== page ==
Rechargeable li-ion battery inventor John Goodenough passes away
John Bannister Goodenough, co-inventor of the rechargeable lithium-ion battery, has passed away one month before he would turn 101 years old, the Hindu BusinessLine reports, citing one of the scientist's students.
Dr Goodenough, named co-winner of 2019 Nobel Prize for Chemistry for his contributions to the li-ion battery, discovered the feasibility of lithium cobalt oxide as a cathode material while he was head of the Inorganic Chemistry Laboratory at Oxford University. The discovery built on the work of his Nobel prize co-winner Stan Whittingham, who had earlier discovered that lithium could be stored within sheets of titanium sulphide.
The use of a cobalt-based cathode in a lithium-ion battery led Sony to offer the first rechargeable batteries on a commercial scale, and launched a revolution in portable electronic devices.
Dr Goodenough was named to ETN's Hall of Fame last year after making three successive appearances in the magazine's annual list of 50 Global Leaders of CleanTech.
In 2017, Goodenough lead a team of engineers to develop the 'glass battery', the first all-solid-state battery cells which would enable safer, faster-charging, and long battery life for batteries used in mobile phones, energy storage and electric cars. The glass battery was invented along with senior research fellow Maria H. Braga of the Cockrell School of Engineering at the University of Texas.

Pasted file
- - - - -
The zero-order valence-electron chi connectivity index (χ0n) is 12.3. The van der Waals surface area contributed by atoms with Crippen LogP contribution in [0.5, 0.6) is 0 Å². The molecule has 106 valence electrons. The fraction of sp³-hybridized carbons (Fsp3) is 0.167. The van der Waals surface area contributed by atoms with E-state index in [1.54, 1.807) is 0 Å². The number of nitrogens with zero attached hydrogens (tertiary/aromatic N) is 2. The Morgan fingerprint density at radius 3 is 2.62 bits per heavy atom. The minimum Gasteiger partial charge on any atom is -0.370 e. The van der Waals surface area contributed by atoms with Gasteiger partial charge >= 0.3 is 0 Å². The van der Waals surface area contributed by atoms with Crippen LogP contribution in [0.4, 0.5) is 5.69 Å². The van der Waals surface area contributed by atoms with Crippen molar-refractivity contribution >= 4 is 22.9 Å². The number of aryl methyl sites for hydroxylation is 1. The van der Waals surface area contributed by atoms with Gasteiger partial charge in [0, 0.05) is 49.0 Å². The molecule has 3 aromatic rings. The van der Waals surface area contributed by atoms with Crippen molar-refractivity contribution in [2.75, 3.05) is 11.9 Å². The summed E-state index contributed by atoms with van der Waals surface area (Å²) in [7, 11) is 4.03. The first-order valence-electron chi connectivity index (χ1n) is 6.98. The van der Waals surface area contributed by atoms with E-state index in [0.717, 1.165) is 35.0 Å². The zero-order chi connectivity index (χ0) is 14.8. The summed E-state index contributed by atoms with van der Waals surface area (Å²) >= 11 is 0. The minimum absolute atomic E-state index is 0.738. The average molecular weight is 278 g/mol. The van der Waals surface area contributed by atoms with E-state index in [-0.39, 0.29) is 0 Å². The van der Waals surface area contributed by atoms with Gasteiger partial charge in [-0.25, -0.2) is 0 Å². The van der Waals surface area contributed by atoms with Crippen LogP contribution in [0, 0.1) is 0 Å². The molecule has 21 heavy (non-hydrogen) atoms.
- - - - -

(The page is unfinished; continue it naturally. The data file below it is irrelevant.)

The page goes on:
In 2020, Goodenough, along with several members of his lab at University of Texas, launched a partnership with EnergyX, an energy technology company, in an effort to radically rethink the approach to energy storage.
Among his other honors, Dr Goodenough has also been awarded the Copley Medal from the Royal Society, UK, and the National Medal of Science in the USA.
In India, Prof Preetham Singh of IIT-BHU, one of Goodenough's students, recalled him as "a great soul, very humanistic, whose doors were always open to anyone for discussion, suggestion and help."